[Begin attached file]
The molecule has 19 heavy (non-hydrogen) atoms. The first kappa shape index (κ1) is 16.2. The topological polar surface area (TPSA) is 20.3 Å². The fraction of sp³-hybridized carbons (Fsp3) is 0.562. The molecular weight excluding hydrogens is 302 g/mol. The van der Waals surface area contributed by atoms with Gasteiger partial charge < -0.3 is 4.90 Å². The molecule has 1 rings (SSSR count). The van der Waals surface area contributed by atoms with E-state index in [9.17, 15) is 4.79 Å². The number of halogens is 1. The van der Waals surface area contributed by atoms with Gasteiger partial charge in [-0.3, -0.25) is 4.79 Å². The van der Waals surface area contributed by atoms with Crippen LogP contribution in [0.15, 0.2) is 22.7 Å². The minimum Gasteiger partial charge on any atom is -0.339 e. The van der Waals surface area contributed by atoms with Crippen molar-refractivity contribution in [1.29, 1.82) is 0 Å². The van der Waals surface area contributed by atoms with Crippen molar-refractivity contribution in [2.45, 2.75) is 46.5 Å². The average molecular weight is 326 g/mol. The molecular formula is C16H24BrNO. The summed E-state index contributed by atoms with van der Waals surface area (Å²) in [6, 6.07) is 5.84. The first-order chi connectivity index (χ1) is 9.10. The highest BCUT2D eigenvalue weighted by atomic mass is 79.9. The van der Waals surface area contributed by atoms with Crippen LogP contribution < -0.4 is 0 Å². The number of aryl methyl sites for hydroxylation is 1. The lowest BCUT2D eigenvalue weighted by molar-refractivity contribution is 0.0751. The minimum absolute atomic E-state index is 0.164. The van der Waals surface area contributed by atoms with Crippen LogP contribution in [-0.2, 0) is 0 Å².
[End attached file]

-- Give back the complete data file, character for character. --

The molecule has 19 heavy (non-hydrogen) atoms. The first kappa shape index (κ1) is 16.2. The topological polar surface area (TPSA) is 20.3 Å². The fraction of sp³-hybridized carbons (Fsp3) is 0.562. The molecular weight excluding hydrogens is 302 g/mol. The van der Waals surface area contributed by atoms with Gasteiger partial charge < -0.3 is 4.90 Å². The molecule has 1 rings (SSSR count). The van der Waals surface area contributed by atoms with E-state index in [9.17, 15) is 4.79 Å². The number of halogens is 1. The van der Waals surface area contributed by atoms with Gasteiger partial charge in [-0.3, -0.25) is 4.79 Å². The van der Waals surface area contributed by atoms with Crippen LogP contribution in [0.15, 0.2) is 22.7 Å². The minimum Gasteiger partial charge on any atom is -0.339 e. The van der Waals surface area contributed by atoms with Crippen molar-refractivity contribution in [1.29, 1.82) is 0 Å². The van der Waals surface area contributed by atoms with Crippen molar-refractivity contribution in [2.45, 2.75) is 46.5 Å². The average molecular weight is 326 g/mol. The molecular formula is C16H24BrNO. The summed E-state index contributed by atoms with van der Waals surface area (Å²) in [6, 6.07) is 5.84. The first-order chi connectivity index (χ1) is 9.10. The highest BCUT2D eigenvalue weighted by atomic mass is 79.9. The van der Waals surface area contributed by atoms with Crippen LogP contribution < -0.4 is 0 Å². The number of aryl methyl sites for hydroxylation is 1. The lowest BCUT2D eigenvalue weighted by molar-refractivity contribution is 0.0751. The minimum absolute atomic E-state index is 0.164. The van der Waals surface area contributed by atoms with Crippen LogP contribution in [-0.2, 0) is 0 Å².